Elissa Montas, a 30-year-old freelance writer in New York, is shopping more often at general-goods discounters, the kind of stores that peddle everything from candles to baking pans to suitcases. She's also doing her holiday shopping early so she can budget better and exploit sales. "There'll be no retail therapy for me this year," Montas says, lamenting the fact that her wardrobe won't see many additions. Instead, she's hunting bargains for two new babies in her family as she pores over discounted children's DVDs. Montas and her friends are also sharing coupons for such stores as Gap (NYSE:GPS - News), Banana Republic, and Lord & Taylor. Those coupons have been circulating in recent days via e-mail. "It's not glamorous, but it's what's happening," she says.
Leonard Stiff, a 30-year-old chef at a catering business in Manhattan, is restraining himself from buying a new flat-screen television. He's also keeping his current mobile phone and skipping an upgrade to a 32GB Apple (NasdaqGS:AAPL - News) iPod Touch music player, opting to make do with a 16GB Touch. "It's a little depressing, but if you're smart now, you'll be better off in the long run," Stiff says.
A recession is typically a news story told in macroeconomic headlines: surging unemployment, decimated home values, the failure of this or that large bank, or, as on Nov. 14, the record decline in U.S. retail sales that hit in October. The Commerce Dept. reported that retail sales dropped 2.8% last month, the steepest decline in the 16 years that data have been tracked. The sales decline was led by a huge fall in auto purchases, but sales of all types of products suffered. Amid the newfound frugality (BusinessWeek, 10/9/08), retailers are preparing for what could be their worst holiday season in decades.
Fewer Christmas Gifts
Craig Von Bargen, 58, an engineering consultant for Coeur d'Alene Mines (NYSE:CDE - News) in Walnut Creek, Calif., is also trimming where he can. Even though he feels his job isn't under threat, the grim economic climate is enough to make Von Bargen and his wife scale back. Instead of giving each other several gifts this holiday season, they've decided to make it only one or two.
In the aggregate, the changes by consumers like Montas, Stiff, and Von Bargen are having a big impact. Circuit City Stores filed bankruptcy (BusinessWeek.com, 11/10/08) on Nov. 10, beset by weak sales and suppliers who became nervous about the electronics chain's ability to pay. Two days later, healthier rival Best Buy (NYSE:BBY - News) slashed its earnings outlook, citing "seismic" changes (BusinessWeek.com, 11/12/08) in consumer behavior that created "the most difficult climate" the company has experienced. "Consumers went into hibernation in October while concerns about the economy were at a peak," says Rosalind Wells, chief economist at the National Retail Federation. "As economic uncertainty went from bad to worse, shoppers pulled back on everything but the basics to weather the storm."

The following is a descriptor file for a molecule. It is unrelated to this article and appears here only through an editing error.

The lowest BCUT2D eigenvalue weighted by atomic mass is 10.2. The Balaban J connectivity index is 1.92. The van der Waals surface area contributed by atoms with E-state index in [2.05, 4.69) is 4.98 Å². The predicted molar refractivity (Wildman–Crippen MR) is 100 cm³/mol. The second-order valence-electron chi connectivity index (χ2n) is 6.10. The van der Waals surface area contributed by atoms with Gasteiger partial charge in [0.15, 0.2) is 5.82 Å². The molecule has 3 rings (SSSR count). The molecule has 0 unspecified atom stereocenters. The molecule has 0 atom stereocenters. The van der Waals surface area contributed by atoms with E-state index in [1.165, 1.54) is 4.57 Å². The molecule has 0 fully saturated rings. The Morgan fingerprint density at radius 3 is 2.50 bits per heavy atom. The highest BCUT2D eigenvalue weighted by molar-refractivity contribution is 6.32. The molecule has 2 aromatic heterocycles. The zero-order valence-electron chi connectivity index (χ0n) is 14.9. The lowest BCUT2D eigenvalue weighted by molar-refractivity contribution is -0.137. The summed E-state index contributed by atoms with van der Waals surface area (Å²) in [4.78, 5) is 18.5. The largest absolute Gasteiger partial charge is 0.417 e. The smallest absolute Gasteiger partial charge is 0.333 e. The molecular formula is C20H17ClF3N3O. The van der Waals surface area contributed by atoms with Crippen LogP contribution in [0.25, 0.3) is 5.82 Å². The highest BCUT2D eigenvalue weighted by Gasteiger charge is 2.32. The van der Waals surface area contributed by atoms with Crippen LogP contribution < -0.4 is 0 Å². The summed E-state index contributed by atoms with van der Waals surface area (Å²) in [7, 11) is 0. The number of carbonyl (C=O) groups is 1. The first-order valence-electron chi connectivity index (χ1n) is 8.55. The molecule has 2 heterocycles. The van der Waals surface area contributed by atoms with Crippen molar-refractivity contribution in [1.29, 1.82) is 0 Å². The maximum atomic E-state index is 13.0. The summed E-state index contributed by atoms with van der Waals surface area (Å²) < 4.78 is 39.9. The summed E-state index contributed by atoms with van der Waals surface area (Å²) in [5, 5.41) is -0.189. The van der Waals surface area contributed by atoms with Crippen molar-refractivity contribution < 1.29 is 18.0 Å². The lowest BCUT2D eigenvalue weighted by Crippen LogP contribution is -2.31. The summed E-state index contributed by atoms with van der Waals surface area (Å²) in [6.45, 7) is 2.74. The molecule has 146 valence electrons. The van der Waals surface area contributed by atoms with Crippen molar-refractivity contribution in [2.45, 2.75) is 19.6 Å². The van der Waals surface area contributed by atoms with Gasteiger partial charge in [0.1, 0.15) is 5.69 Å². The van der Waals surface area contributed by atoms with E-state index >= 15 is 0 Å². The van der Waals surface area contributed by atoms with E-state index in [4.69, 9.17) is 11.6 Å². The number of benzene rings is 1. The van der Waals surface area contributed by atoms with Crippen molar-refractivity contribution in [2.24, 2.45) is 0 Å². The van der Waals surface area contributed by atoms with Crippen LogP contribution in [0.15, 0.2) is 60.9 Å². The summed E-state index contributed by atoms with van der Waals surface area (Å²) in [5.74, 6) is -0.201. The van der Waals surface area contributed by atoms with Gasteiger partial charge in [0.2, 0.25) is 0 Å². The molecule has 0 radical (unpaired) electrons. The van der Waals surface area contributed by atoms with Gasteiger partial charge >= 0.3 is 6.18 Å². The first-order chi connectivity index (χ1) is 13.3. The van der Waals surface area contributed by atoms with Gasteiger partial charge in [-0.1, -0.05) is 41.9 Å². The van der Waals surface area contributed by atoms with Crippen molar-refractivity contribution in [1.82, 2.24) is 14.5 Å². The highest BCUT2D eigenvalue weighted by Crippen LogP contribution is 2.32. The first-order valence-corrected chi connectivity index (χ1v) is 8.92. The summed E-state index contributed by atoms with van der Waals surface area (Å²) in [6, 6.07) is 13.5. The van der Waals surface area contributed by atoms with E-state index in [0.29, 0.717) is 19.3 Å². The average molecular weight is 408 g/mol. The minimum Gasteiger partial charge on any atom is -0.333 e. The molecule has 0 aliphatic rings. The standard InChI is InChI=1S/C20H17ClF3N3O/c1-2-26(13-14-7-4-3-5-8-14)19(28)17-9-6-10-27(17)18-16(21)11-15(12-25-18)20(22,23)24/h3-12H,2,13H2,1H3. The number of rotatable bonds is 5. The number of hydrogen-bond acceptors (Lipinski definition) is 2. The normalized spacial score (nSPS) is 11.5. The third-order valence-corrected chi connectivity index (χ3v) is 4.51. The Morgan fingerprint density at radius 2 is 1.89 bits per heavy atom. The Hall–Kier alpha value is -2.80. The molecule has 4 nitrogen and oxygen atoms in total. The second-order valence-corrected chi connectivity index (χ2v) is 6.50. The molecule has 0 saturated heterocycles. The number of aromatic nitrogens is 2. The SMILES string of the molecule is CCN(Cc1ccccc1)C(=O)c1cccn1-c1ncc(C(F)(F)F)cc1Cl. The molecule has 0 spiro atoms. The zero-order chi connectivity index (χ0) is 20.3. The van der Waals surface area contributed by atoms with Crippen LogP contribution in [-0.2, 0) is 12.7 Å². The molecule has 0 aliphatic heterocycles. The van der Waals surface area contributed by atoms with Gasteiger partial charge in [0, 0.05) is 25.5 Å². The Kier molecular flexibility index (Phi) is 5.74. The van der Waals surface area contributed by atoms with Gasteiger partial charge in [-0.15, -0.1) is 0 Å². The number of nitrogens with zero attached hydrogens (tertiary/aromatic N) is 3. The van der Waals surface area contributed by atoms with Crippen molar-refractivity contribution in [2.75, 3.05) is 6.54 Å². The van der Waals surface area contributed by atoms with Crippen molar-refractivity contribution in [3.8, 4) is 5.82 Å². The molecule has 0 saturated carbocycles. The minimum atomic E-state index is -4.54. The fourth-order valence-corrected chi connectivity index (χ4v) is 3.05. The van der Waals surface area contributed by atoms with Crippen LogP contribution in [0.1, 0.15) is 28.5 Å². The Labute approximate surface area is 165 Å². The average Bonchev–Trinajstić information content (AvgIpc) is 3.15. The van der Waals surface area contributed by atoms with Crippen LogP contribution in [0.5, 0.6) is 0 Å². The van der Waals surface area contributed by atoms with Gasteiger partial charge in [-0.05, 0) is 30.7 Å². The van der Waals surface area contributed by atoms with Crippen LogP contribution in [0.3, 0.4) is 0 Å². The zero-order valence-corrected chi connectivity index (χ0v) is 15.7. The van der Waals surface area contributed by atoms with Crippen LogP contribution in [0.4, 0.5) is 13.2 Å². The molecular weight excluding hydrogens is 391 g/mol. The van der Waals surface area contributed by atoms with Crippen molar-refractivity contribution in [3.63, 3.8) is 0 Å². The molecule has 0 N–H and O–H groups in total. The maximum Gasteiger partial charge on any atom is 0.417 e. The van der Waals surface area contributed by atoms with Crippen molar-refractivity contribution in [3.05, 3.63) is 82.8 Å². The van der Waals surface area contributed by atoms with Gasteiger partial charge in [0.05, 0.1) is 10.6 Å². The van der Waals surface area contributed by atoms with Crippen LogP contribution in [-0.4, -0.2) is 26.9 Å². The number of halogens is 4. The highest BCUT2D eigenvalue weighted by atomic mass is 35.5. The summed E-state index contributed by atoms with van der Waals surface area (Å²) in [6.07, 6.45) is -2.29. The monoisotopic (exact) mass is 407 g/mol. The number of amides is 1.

So where are consumers shopping for these basics? According the federation's 2008 Holiday Consumer Intentions and Actions Survey conducted by BIGresearch, 40% of shoppers said sales/promotions are the largest factor when determining where to shop. On Nov. 13, Wal-Mart Stores (NYSE:WMT - News) reported a 10% increase in third-quarter earnings, but cut its profit outlook because of the troubled economy and the dollar's strength. The retailer said its renewed focus on low prices and holiday price bargains is attracting financially squeezed shoppers. As consumers downgrade and hunt for deals, variety/discount stores, such as 99 Cents Only Stores (NYSE:NDN - News) and Dollar General, are also seeing sales rise (BusinessWeek.com, 11/5/08). Competitors Dollar Tree (NasdaqGS:DLTR - News) and Family Dollar Stores (NYSE:FDO - News) have seen double-digit earnings growth the past two quarters, benefiting their share prices.
Happy Hour Customers
While the restaurant business as a whole is suffering, some value-oriented franchises are managing relatively well. Jeremy Schumacher, who manages an Applebee's in Columbus, Ohio, says that for the past three months his restaurant has been pulling in an average of 200 more customers and $4,000 more per week. "People are very happy with happy hour," when drinks and appetizer prices are half off. Schumacher says he thinks people from higher-income brackets who did not previously patronize his restaurant are now coming in. "We're very reasonable," he says, "and people are starting to figure that out."
Consumers are finding still other ways to save, such as switching from name-brand products to generics (BusinessWeek, 10/30/08). U.S. sales of private-label goods rose 10% in the year ended June 28, according to Nielsen, compared with a meager 4% gain for national brands. And consumers lacking cash flow or credit can once again start putting purchases on layaway at such places as Burlington Coat Factory, which saw its percentage of layaway sales rise from 4.6% in August to 5.3% in October. Kmart, a subsidiary of Sears (NasdaqGS:SHLD - News), which has offered layaway for years, has rolled out a new advertisement pushing the plan.
Consumers have varying levels of comfort as they adjust to an era of budget trimming. Stiff, for one, doesn't mind cutting back a little on electronics, but he's not happy when the downturn infringes on his social life. "I'm a single guy, but the dating scene gets expensive," he says. "For most women, a movie and McDonald's isn't a quality date."
6 months ago